Master and apprentice

My great great great great great great great grandfather Joseph Greene was born in Ratcliff, Stepney, in the East End of London, in 1677, the son of mariner Captain William Greene and his wife Elizabeth. On 15 February 1692, when he was about 15 years old, Joseph was apprenticed to Joseph Strong, Citizen and Goldsmith. He was made free on 14 April 1708.

I’ve found the will of Joseph Strong, my ancestor’s apprentice master, at the National Archives site, and starting from there, have begun to build up a picture of the man, his family, and the places where he lived and worked. Strong drew up his will on 14 April 1707, coincidentally (?) a year to the day before his apprentice Joseph Greene was ‘made free’. The will was proven in September 1707 and Joseph Strong appears to have died some four months earlier: the parish records of St Katherine by the Tower state that on 30 May a man was buried in the church by the name of Joseph Strong of St Katherine Street, the cause of death being ‘feaver’ (sic).

St Katherine's by the Tower

Other records confirm Strong’s association with St. Katherine’s. On 14 December 1676 a Joseph Strong married Elizabeth Wyard in the church. She was probably the person of that name who was christened there in 1654, making her 22 when she married Joseph. There is a probate record for Richard Wyard from around the same time, suggesting that he died shortly after his daughter’s birth.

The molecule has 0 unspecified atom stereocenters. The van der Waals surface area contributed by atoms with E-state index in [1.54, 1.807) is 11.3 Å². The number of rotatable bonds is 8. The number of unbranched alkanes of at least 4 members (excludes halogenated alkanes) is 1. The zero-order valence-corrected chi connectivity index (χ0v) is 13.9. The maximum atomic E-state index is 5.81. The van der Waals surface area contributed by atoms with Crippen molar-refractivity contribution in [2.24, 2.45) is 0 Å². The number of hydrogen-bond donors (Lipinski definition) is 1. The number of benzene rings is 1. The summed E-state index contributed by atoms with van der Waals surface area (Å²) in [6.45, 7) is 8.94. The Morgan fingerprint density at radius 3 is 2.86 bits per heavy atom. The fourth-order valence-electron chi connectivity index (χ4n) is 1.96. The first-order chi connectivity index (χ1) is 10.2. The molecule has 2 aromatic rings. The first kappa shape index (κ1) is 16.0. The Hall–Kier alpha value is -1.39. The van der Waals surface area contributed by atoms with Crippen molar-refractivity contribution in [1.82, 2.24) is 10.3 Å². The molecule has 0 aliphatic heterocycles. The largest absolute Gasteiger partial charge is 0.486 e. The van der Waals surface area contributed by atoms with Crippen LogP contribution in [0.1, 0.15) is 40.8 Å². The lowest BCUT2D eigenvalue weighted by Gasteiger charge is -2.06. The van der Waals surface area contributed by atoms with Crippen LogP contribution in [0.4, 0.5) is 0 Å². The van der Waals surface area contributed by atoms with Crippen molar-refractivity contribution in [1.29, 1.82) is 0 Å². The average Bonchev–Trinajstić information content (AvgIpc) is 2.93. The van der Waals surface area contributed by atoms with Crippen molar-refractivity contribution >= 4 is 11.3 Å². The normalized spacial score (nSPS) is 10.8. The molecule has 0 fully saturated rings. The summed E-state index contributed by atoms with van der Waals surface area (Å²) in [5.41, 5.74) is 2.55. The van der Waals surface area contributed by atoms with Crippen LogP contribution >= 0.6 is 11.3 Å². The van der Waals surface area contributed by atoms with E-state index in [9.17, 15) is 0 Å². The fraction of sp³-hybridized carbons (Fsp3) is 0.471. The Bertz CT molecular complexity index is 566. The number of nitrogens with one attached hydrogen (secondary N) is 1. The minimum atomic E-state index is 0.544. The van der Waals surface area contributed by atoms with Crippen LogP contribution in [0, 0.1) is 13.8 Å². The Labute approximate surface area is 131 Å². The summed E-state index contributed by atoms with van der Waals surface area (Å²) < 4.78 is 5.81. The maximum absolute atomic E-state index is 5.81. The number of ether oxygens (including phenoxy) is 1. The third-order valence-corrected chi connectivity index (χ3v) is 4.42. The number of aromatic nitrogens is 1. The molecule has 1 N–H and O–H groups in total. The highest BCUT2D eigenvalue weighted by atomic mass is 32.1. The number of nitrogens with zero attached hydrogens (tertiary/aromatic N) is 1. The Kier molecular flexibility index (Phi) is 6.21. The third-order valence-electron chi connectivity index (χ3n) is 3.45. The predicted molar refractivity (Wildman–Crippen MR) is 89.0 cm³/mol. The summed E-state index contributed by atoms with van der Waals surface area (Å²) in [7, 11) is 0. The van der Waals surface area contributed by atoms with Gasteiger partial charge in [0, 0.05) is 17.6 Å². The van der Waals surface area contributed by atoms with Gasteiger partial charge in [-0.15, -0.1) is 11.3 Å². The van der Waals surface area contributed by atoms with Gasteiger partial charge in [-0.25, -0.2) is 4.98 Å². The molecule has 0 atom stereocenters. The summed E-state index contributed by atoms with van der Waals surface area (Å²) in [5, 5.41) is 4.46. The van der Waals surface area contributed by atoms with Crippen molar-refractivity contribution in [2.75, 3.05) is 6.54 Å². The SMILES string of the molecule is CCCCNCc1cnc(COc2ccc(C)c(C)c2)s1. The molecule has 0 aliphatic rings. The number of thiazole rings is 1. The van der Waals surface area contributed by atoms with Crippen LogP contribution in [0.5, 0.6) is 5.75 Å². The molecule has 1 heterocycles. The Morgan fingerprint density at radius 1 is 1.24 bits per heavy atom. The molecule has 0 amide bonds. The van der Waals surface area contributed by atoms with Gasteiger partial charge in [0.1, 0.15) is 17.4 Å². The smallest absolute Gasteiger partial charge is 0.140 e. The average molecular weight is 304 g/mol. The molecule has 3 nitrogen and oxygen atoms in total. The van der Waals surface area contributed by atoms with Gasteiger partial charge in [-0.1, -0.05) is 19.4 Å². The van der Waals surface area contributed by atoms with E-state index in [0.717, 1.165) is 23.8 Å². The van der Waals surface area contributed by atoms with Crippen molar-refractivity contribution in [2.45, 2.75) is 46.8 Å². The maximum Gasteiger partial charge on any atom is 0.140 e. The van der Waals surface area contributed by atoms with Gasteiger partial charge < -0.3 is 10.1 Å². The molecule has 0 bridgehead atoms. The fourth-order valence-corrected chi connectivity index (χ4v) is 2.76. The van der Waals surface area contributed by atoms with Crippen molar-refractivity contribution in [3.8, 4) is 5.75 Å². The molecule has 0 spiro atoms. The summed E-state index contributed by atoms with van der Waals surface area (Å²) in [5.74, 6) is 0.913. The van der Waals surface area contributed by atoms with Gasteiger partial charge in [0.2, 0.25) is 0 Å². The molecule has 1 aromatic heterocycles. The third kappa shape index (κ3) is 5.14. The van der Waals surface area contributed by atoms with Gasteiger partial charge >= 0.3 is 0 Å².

I’ve found baptismal records for four children born to Joseph and Elizabeth, all at St Katherine’s. Their first child, Ephraim, was christened on 16 May 1680. A daughter Elizabeth was christened there on 3 May 1683. Joseph junior was born in either 1684 or 1685, and Hannah or Anna on 22 January 1690. I assume Joseph didn’t survive to adulthood, as he is the only child not mentioned in Joseph senior’s will.

Joseph Strong’s wife Elizabeth seems to have died a year before her husband (she is not mentioned in his will), and of the same cause, a ‘feavour’. The parish register of St Katherine by the Tower records that, on 14 June 1706, a woman was buried in the church. There is then a gap where the Christian name should be, followed by the surname ‘Strong’ and the description ‘wife of Mr Joseph Strong Goldsmith near mill bridge’.

Joseph Strong left the tools of his trade to his son Ephraim, so I assume that the latter was a goldsmith. He would have been 27 when his father died, but I can’t find any apprenticeship, marriage or burial records for him. Nor can I find any further trace of Hannah or Anna Strong, who was 17 when her father died.

Joseph’s will describes his daughter Elizabeth as the wife of Maidstone clockmaker Walter Harris (to whom, appropriately, Joseph left his own clock). Elizabeth and Walter were married at St Katherine’s on 26 December 1702. Walter Harris, clockmaker, appears in an index of Maidstone freemen, named as the master of an apprentice named William Gill, who was made free in 1713. A Walter Harris of Maidstone is also listed as a constable in the Kent assize records for 1683, but the date is probably too early for ‘our’ Walter: it might be his father.